Interview: Yamila Osorio Delgad

What specific steps are needed to develop geothermal energy in Arequipa?

YAMILA OSORIO DELGAD: It is too early to gauge the prospects of geothermal, however, we have identified areas in Cayoma with potential. Studies are under way to determine the feasibility of producing geothermal energy in Arequipa. The Ministry of Energy and Mines has already awarded concessions, and the firms are at the stage of establishing relationships with the local communities, under the guidance of the Regional Government of Arequipa.

How far would decentralising the investment authorities grow foreign direct investment inflows?

OSORIO: The central government’s private investment promotion agency, ProInversión, has been successful at enhancing synergies with the private sector. However, the number of public-private partnership projects in the pipeline has prompted a call for the decentralisation of ProInversión. The Ministry of Economy and Finance has suggested opening offices in regions across the country. However, this would not be enough to enhance the speed at which projects are awarded and completed. Efforts should go further by decentralising ProInversión’s decision committees and creating a committee for every macroregion – North, South, East, Centre and Lima. This would help the government respond to the needs of each macroregion more efficiently. What is clear is that decentralisation should not solely consist of opening offices in the various regions, but in giving those offices the capacity to determine a pipeline of projects and award those projects without having to go through Lima. Under the current circumstances, each governor should focus on developing projects that can be self-financed.

Which sectors are high priority when it comes to bridging Arequipa’s infrastructure gap?

OSORIO: The pipeline of projects in the Arequipa Region includes 27 projects that will require investments of $2bn. To bridge this gap, the regional government has prioritised infrastructure projects in transport and health followed by projects in education. In fact, it has already invested around PEN200m ($59.3m) to connect interprovincial roads and modernise roads in the city of Arequipa. Furthermore, the regional government has also invested PEN200m ($59.3m) and PEN110m ($32.6m) in health and education infrastructure, respectively.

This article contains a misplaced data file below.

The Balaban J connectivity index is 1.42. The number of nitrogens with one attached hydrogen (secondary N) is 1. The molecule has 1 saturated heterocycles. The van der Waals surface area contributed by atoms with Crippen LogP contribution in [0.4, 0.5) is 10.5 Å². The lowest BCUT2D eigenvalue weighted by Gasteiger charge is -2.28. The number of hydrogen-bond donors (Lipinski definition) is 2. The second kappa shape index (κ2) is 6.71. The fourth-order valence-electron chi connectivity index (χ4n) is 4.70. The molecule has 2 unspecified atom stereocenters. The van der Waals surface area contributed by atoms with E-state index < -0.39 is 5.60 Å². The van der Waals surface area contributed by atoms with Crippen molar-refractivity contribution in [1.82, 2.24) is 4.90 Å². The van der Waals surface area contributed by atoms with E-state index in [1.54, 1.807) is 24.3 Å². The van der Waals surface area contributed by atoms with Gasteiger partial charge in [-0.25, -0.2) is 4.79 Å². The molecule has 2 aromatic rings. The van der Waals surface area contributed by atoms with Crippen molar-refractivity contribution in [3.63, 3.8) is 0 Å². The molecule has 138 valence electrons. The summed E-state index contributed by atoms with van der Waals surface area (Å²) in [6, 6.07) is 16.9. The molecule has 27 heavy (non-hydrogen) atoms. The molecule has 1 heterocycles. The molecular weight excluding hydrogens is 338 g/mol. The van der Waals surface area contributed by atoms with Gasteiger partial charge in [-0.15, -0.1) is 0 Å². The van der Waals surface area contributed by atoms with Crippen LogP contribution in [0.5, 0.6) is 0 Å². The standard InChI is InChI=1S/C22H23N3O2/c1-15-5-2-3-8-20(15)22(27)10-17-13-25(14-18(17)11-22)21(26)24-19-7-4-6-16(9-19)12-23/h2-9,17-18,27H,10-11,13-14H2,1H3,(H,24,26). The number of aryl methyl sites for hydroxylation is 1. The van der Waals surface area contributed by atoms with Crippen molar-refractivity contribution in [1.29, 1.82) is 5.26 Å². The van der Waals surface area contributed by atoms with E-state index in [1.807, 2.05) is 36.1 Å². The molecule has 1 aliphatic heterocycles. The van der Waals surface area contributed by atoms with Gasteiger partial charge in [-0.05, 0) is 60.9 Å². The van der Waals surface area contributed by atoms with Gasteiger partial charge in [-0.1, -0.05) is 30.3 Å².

What are the regional government’s plans to improve connectivity with other regions?

OSORIO: The Ministry of Transport and Communications has approved a project to expand the Rodríguez Ballón International Airport in Arequipa for $200m, which involves adding a runway. This will increase the number of daily flights and airlines that fly to Arequipa. Currently the airport receives more than 20 flights per day. It will also enable the establishment of more interregional lines connecting Arequipa to other parts of the country without the need to fly through Lima. In terms of roads, the country’s south is already well connected thanks to the Costanera highway, which connects Arequipa, Moquegua and Tacna. In addition, the ministry has approved a project to improve this road through a concession.

How far is Arequipa’s economy diversifying, and which sectors hold the most potential?

OSORIO: The region is committed to diversifying its economy, mainly through the agro-industrial sector. The economy of both the country and the region has been highly dependent on mining, to the point that low mining prices have had an impact on public investments, since much of the regional government’s budget comes from royalties paid by mining outfits. In this context, the 38,500 ha Majes-Sigüas irrigation project is expected to enhance agriculture exports to minimise the region’s dependence on mining exports.